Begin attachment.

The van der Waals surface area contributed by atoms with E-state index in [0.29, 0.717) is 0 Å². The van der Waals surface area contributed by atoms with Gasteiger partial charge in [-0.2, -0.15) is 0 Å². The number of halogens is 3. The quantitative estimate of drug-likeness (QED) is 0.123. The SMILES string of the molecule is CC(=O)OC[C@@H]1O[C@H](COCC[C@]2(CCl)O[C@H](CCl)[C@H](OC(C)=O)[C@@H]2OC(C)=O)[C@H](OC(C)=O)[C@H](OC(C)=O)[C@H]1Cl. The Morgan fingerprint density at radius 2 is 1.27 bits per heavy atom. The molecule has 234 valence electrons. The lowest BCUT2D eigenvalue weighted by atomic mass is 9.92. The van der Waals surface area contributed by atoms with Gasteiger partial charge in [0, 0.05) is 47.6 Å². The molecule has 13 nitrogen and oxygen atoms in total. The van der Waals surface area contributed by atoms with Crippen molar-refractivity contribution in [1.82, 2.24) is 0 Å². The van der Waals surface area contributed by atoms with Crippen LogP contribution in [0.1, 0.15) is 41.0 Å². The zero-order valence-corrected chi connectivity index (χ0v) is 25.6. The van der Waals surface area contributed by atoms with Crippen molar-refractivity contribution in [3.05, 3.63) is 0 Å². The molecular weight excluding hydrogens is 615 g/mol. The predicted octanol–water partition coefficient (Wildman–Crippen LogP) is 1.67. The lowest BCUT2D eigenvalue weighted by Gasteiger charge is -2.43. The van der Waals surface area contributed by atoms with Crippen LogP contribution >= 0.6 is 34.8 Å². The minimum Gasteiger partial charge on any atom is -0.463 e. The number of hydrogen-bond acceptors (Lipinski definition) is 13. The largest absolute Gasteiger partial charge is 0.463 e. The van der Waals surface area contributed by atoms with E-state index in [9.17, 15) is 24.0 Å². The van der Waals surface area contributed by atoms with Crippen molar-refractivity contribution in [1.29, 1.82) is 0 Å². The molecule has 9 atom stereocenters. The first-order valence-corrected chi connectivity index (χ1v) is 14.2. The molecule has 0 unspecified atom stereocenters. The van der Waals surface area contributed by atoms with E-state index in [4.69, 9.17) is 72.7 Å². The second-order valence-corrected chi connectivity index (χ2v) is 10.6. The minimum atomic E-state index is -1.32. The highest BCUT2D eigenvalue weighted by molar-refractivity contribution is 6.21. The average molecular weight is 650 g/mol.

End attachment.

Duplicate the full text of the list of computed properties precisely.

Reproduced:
The van der Waals surface area contributed by atoms with E-state index in [0.29, 0.717) is 0 Å². The van der Waals surface area contributed by atoms with Gasteiger partial charge in [-0.2, -0.15) is 0 Å². The number of halogens is 3. The quantitative estimate of drug-likeness (QED) is 0.123. The SMILES string of the molecule is CC(=O)OC[C@@H]1O[C@H](COCC[C@]2(CCl)O[C@H](CCl)[C@H](OC(C)=O)[C@@H]2OC(C)=O)[C@H](OC(C)=O)[C@H](OC(C)=O)[C@H]1Cl. The Morgan fingerprint density at radius 2 is 1.27 bits per heavy atom. The molecule has 234 valence electrons. The lowest BCUT2D eigenvalue weighted by atomic mass is 9.92. The van der Waals surface area contributed by atoms with Gasteiger partial charge in [0, 0.05) is 47.6 Å². The molecule has 13 nitrogen and oxygen atoms in total. The van der Waals surface area contributed by atoms with Crippen molar-refractivity contribution in [1.82, 2.24) is 0 Å². The van der Waals surface area contributed by atoms with Crippen LogP contribution in [0.1, 0.15) is 41.0 Å². The zero-order valence-corrected chi connectivity index (χ0v) is 25.6. The van der Waals surface area contributed by atoms with Crippen molar-refractivity contribution in [3.05, 3.63) is 0 Å². The molecular weight excluding hydrogens is 615 g/mol. The predicted octanol–water partition coefficient (Wildman–Crippen LogP) is 1.67. The lowest BCUT2D eigenvalue weighted by Gasteiger charge is -2.43. The van der Waals surface area contributed by atoms with Crippen LogP contribution >= 0.6 is 34.8 Å². The minimum Gasteiger partial charge on any atom is -0.463 e. The number of hydrogen-bond acceptors (Lipinski definition) is 13. The largest absolute Gasteiger partial charge is 0.463 e. The van der Waals surface area contributed by atoms with E-state index in [9.17, 15) is 24.0 Å². The van der Waals surface area contributed by atoms with Crippen molar-refractivity contribution in [1.29, 1.82) is 0 Å². The molecule has 9 atom stereocenters. The first-order valence-corrected chi connectivity index (χ1v) is 14.2. The molecule has 0 unspecified atom stereocenters. The van der Waals surface area contributed by atoms with E-state index in [4.69, 9.17) is 72.7 Å². The second-order valence-corrected chi connectivity index (χ2v) is 10.6. The minimum atomic E-state index is -1.32. The highest BCUT2D eigenvalue weighted by molar-refractivity contribution is 6.21. The average molecular weight is 650 g/mol.